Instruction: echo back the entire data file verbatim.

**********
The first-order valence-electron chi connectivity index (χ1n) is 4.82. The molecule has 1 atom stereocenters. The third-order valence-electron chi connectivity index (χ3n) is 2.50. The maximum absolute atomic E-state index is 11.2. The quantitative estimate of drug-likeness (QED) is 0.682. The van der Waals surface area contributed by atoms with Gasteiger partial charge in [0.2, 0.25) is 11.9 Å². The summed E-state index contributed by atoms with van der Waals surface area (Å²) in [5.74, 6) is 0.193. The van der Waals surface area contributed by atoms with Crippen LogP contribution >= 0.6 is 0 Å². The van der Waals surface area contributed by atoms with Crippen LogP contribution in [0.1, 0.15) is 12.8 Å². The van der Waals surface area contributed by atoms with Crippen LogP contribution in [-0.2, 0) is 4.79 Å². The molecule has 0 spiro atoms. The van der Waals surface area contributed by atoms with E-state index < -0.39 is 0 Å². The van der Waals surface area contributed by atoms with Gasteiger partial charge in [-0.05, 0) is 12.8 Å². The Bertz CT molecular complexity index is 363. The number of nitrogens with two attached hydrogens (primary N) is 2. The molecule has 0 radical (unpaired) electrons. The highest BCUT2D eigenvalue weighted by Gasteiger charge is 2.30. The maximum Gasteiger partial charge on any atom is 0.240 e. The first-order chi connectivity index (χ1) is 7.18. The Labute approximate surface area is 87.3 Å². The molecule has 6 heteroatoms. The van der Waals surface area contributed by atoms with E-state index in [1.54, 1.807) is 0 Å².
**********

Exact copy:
The first-order valence-electron chi connectivity index (χ1n) is 4.82. The molecule has 1 atom stereocenters. The third-order valence-electron chi connectivity index (χ3n) is 2.50. The maximum absolute atomic E-state index is 11.2. The quantitative estimate of drug-likeness (QED) is 0.682. The van der Waals surface area contributed by atoms with Gasteiger partial charge in [0.2, 0.25) is 11.9 Å². The summed E-state index contributed by atoms with van der Waals surface area (Å²) in [5.74, 6) is 0.193. The van der Waals surface area contributed by atoms with Crippen LogP contribution >= 0.6 is 0 Å². The van der Waals surface area contributed by atoms with Crippen LogP contribution in [0.1, 0.15) is 12.8 Å². The van der Waals surface area contributed by atoms with Crippen LogP contribution in [-0.2, 0) is 4.79 Å². The molecule has 0 spiro atoms. The van der Waals surface area contributed by atoms with E-state index < -0.39 is 0 Å². The van der Waals surface area contributed by atoms with Gasteiger partial charge in [-0.05, 0) is 12.8 Å². The Bertz CT molecular complexity index is 363. The number of nitrogens with two attached hydrogens (primary N) is 2. The molecule has 0 radical (unpaired) electrons. The highest BCUT2D eigenvalue weighted by Gasteiger charge is 2.30. The maximum Gasteiger partial charge on any atom is 0.240 e. The first-order chi connectivity index (χ1) is 7.18. The Labute approximate surface area is 87.3 Å². The molecule has 6 heteroatoms. The van der Waals surface area contributed by atoms with E-state index in [1.54, 1.807) is 0 Å².